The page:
breaks in the clouds which will allow for destabilization by
early/mid afternoon. The LLJ may help enhance a low-level moisture
surge just ahead of this boundary 18-21z on Monday, with dewpoints
potentially reaching the low to mid 60s. Additionally, this
destablization can be seen in the NAM-12, NAM-3km, GFS, and even
ECMWF soundings which show at least a moderately unstable atmosphere
environment with MLCAPE values up to 1500 J/kg per the GFS and even
higher values on the NAM (though think that may be overdone).
Coinciding with this moisture plume and LLJ, impressive SRH/EHI
values in the 21-00z timeframe bullseye over Northern and Eastern
Alabama. Should these values come close to reality, we could
see numerous severe storms and certainly a greater tornado risk.
Adding to this would be the possibility of a localized backed wind
component east of Interstate 65, which would support the looped
hodographs noted on model soundings during the 21-00z timeframe at KHSV
and FTP.

However, there is still uncertainty on how much of this thermodynamic
environment (particularly the one shown by the NAM) will be realized
for the reasons stated above. As such, have favored a blend of the
GFS/ECMWF for the forecast once again, through am more confident that
an outbreak of severe weather (of some kind) is more likely Monday
afternoon and evening. Large hail may end up being the biggest
threat, with the progged shear and hail CAPE values supporting
golfball to possibility tennis ball hail with the strongest storms.
Given the strong wind shear, damaging winds will also be a threat
with any of this activity. And as mentioned above, there are several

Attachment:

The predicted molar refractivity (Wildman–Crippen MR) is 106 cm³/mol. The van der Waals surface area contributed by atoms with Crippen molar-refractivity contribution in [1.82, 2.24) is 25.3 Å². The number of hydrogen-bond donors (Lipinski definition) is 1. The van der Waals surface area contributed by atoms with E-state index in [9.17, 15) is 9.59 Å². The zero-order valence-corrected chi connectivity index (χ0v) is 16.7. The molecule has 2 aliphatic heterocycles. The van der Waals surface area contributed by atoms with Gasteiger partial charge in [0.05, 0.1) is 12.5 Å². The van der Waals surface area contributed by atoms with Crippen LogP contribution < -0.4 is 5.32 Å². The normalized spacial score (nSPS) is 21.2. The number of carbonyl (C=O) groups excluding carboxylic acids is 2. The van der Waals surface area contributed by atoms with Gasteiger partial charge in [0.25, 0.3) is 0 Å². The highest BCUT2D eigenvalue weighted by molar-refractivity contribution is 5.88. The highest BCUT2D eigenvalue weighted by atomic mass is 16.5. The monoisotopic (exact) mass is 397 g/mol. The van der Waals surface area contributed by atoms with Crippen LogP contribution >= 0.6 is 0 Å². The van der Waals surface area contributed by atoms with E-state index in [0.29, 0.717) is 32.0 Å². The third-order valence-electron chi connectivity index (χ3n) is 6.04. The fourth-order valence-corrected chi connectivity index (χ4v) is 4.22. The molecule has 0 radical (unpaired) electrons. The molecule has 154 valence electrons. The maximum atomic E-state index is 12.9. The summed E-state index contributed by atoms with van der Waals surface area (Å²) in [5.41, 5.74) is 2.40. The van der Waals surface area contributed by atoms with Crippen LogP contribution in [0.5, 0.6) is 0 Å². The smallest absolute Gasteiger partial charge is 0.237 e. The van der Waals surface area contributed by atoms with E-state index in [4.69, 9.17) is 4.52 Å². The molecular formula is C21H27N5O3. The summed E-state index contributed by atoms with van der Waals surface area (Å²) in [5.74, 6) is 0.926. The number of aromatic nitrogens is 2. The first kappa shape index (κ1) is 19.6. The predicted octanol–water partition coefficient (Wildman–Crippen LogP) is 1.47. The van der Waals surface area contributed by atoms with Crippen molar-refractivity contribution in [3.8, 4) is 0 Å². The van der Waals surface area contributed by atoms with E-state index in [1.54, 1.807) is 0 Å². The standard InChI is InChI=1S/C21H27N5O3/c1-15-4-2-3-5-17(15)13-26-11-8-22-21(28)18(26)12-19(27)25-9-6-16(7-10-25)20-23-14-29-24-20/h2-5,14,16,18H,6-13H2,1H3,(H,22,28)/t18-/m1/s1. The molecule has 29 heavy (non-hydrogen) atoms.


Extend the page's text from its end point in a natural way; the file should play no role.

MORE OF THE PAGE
reasons for concern that at least a few tornadoes are possible.
Should confidence increase that this more volatile environment is
possible, may have to include "strong tornado" wording in graphics,
the HWO, and other products in later forecasts. However, enough
uncertainty currently exists to exclude a mention of that at this

Models show the front rapidly exiting the region by 03z, bringing a
swift end to the thunderstorm and severe weather threat. Northwest
winds will filter in cooler, dry air quickly, clearing sky cover and
dropping temperatures back into the upper 40s by Tuesday morning.

.LONG TERM...(Monday night through Friday)
Issued at 330 PM CDT Sat Mar 17 2018

By Tuesday morning, the initial wave of cooler air will have moved
into the TN Valley, but another upper wave and attendant cold front
with surface cold advection will be moving across the area during the
day. Currently, temperatures are not expected to climb out of the 50s
for nearly all locations, and NW winds around 10-15 mph will make
temperatures feel a little cooler. This next upper wave, of Pacific
origin, will have some low/mid-lvl moisture in attendance and
lift may be sufficient in the cloud-bearing layer to produce light
rain across the area. Precipitation looks rather light though, with
amounts likely to remain below one tenth of an inch on Tuesday. As
the system departs the area on Tuesday night, some of the lingering
precipitation could mix with or change to some light flurries before
ending in the higher terrain. Low temperatures on Wednesday will
likely be in the 30s, but most if not all locations may remain above
freezing at the surface.

Conditions will be seasonably chilly on Wednesday with continuing
cold advection and high pressure to our west. However, clouds are
expected to begin clearing out during the day, adding some better
insolation to the region than on Tuesday. Still, high temperatures
are not expected to climb out of the 50s for Wednesday.

For Thursday and beyond, a gradual warm up will commence as deepening
southwesterly flow in the central CONUS leads to a building longwave
ridge which will move into the region. Global models then indicate a
more zonal and progressive upper flow pattern evolving across the
CONUS by early next weekend. A weak front may move into the area and
instigate some shower activity by late Friday or Saturday.


.AVIATION...(For the 06Z TAFS through 06Z Sunday night)
Issued at 1219 AM CDT Sun Mar 18 2018

VFR conditons will prevail through the TAF period however, MVFR CIGS
around 1,500ft are possible between 09-12Z. Light rain will start to
spread into the TAF sites 00-02Z.





For more information please visit our website
at is the U.S. government's official web portal to all federal, state and local government web resources and services.